No, you don’t get it at all. Yet somehow GoLite has produced something this kid is dying to have. The Jardinite asks Coup to sell him a prototype Coal jacket because it’s black, which GoLite doesn’t plan to make; he can’t stand the Fruit Loops end of the palette, like Chinese red. “It just stands out too brightly,” he remarks. “If somebody were aiming a gun at me…” Good point. The GoLite universe changes entirely when he puts on the black coat. Everything plain and sturdy becomes resplendent—so bad it’s good. For the first time, something GoLite makes sense and speaks in words that didn’t emanate from Demetri Coupounas or Ray Jardine. The black Coal says “Street.” Better yet, it says, “Screw you, Boomers, with your ridiculous techie coats of many colors and zippers galore and every other feature you’ve grafted on to junk up gear.” What it says, is that this odd union of the number-gushing frontman and the ultralight-crusading guru has created a certain chemistry, one that might just make GoLite the coolest thing going at some OR show to come.
Los Angeles–based Mike Steere, a longtime contributor to Outside, climbed Mount Whitney in August with a 52-pound pack.
“If I need it and I don’t have it, then I don’t need it.”
—Ray Jardine, Beyond Backpacking (1999)
The Ray Way is only the latest salvo in a backpacking weight war stretching back decades. The publication of Colin Fletcher’s The Complete Walker in 1968 helped make backpacking a national rage. It also made carrying a third of your own body weight seem perfectly normal. The resulting acceptance of humping 65-pound packs gave rise to a counterforce of weight-paring zealots, who rebelled against this standard and obsessed about traveling light. Fletcher addressed them in the 1984 third edition of the Walker, mocking the compulsion to “gossamerize every item toward vanishing,” though he acknowledges that periodically updating your stock of gear with lightweight innovations can make a difference for “those of us who walk for pleasure, not…equipment nuttery.” Essentially, the grand old man argues that yes, weight carried can cause grief, but weight left behind can cause even more.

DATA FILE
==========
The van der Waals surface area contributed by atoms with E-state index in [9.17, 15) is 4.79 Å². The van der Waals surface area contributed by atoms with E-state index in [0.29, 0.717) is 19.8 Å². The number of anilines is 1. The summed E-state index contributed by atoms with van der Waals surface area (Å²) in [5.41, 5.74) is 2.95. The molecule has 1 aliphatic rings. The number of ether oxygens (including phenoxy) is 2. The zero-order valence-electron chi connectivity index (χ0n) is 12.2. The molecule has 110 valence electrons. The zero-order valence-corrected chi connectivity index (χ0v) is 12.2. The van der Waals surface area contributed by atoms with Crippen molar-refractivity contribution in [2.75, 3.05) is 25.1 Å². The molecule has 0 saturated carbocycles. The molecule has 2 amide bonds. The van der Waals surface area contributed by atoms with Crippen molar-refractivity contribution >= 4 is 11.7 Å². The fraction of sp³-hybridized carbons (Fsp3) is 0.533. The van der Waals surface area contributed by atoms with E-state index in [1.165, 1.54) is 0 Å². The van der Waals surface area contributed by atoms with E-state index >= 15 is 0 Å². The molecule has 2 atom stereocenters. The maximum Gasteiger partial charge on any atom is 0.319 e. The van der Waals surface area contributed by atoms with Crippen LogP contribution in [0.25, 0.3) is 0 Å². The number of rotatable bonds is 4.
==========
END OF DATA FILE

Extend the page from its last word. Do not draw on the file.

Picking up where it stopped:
Certainly, if you were to plunge headlong into pure Ray Way—Jardine’s austere trail philosophy and gear system—with nothing but the recommended 12-pound load and a copy of Beyond Backpacking, you’d be howling with grief. That’s why the book itself suggests a blended, gradual approach. For instance, Jardine recommends that first-time tarp users might bring a backup tent (one with a floor).
That said, Jardinism still might not be your cup of herbal tea. Naturally, Ray doesn’t drink coffee, which is where I draw the line. I will never give up my Lexan French press and the “artificial high,” as Jardine calls it, induced by caffeine. To the ascetic author, making a cup of joe is simply “wasteful of time and stove fuel.” Here are some other precepts from the Ray Way path to enlightenment:
*Give up the Therm-A-Rest and sleep on “leaves, pine needles, and duff.”
*Hike in running shoes with the tongues cut out and the fronts split, which will give your feet a toughening coat of “dura-dirt.”
*Let an umbrella be your rainy-day smile. (Rain gear is for fearsome gales.)
*Make fire like the ancients. First carve your own wooden bow-and-drill. When/if fire happens, “that ember is an extension of ourselves.” —M.S.